A sturdy young woman with a knack for home repair and a practical sense of Marxism, Lydia is renovating her London townhouse while her husband finishes law school. To bring in extra money, she rents her upper floors to the exiled government of Livonia, a Baltic state that was long ago absorbed into the Soviet Union.
One day, as Lydia is taking up the floorboards, the Livonians carry a coffin through the house. It bears their housekeeper, who is to be honored with vodka toasts and a solemn funeral. After the ceremony, Lydia returns to her floorboards. Beneath the rotted wood is dirt—and in the dirt, she discovers a corpse that never reached the graveyard.
Identifying the body and finding the person who stashed it there draws Lydia into a tangle of spies and counterspies as her quiet little boardinghouse becomes a new front in the global Cold War.
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About the Author
The author of twenty-one crime and mystery novels for adults, Dickinson was the first to win the Gold Dagger Award of the Crime Writers’ Association for two books running: The Glass-Sided Ants Nest (1968) and The Old English Peepshow (1969). Dickinson was shortlisted nine times for the prestigious Carnegie Medal for children’s literature and was the first author to win it twice.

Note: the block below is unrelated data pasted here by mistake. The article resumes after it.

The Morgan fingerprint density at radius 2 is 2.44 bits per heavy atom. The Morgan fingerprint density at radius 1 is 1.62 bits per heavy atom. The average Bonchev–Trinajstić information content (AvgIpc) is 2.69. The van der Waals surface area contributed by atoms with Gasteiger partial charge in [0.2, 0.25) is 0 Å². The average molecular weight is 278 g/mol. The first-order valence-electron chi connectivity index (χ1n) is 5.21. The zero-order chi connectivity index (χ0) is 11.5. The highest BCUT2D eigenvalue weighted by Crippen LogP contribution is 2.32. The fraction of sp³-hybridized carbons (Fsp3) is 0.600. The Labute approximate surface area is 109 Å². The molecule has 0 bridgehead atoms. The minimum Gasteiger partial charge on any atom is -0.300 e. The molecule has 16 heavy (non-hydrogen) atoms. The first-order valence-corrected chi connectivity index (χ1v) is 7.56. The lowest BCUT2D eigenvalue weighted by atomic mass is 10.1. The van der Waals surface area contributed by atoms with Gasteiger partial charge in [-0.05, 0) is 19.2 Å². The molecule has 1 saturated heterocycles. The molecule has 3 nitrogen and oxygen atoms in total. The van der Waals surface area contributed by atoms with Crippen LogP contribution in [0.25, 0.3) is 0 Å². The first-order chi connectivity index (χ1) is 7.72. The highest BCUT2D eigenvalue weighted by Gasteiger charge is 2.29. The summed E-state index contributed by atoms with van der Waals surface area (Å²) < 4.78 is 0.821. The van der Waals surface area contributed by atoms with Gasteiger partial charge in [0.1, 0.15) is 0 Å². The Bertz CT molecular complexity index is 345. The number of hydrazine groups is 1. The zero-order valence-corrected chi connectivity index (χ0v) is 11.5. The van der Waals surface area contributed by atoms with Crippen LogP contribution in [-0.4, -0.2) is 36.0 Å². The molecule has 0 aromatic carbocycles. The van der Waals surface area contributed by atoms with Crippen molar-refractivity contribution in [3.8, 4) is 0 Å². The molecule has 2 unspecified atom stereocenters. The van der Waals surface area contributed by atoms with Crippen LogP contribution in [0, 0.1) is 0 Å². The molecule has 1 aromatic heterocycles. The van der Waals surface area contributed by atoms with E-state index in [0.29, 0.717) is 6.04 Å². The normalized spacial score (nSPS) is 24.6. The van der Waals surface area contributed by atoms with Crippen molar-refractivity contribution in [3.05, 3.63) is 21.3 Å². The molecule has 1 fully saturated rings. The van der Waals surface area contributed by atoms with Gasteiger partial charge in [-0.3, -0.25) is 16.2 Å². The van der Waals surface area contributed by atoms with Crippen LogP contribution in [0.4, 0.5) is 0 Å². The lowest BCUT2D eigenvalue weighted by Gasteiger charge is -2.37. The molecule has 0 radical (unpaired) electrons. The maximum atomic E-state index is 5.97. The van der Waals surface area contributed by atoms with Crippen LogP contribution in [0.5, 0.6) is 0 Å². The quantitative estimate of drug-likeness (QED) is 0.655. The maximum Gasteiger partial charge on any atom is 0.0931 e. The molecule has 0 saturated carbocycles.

Dickinson served as chairman of the Society of Authors and was a fellow of the Royal Society of Literature. He was made an Officer of the Order of the British Empire in 2009 for services to literature. Peter Dickinson died on December 16, 2015, at the age of eighty-eight.
Peter Dickinson was born in Africa but raised and educated in England. From 1952 to 1969 he was on the editorial staff of Punch, and since then has earned his living writing fiction of various kinds for children and adults. His books have been published in several languages throughout the world.
The recipient of many awards, Dickinson has been shortlisted nine times for the prestigious Carnegie Medal for children’s literature and was the first author to win it twice. The author of twenty-one crime and mystery novels for adults, Dickinson was also the first to win the Gold Dagger of the Crime Writers’ Association for two books running: The Glass-Sided Ants’ Nest (1968) and The Old English Peepshow (1969).
A collection of Dickinson’s poetry, The Weir, was published in 2007. His latest book, In the Palace of the Khans, was published in 2012 and was nominated for the Carnegie Medal.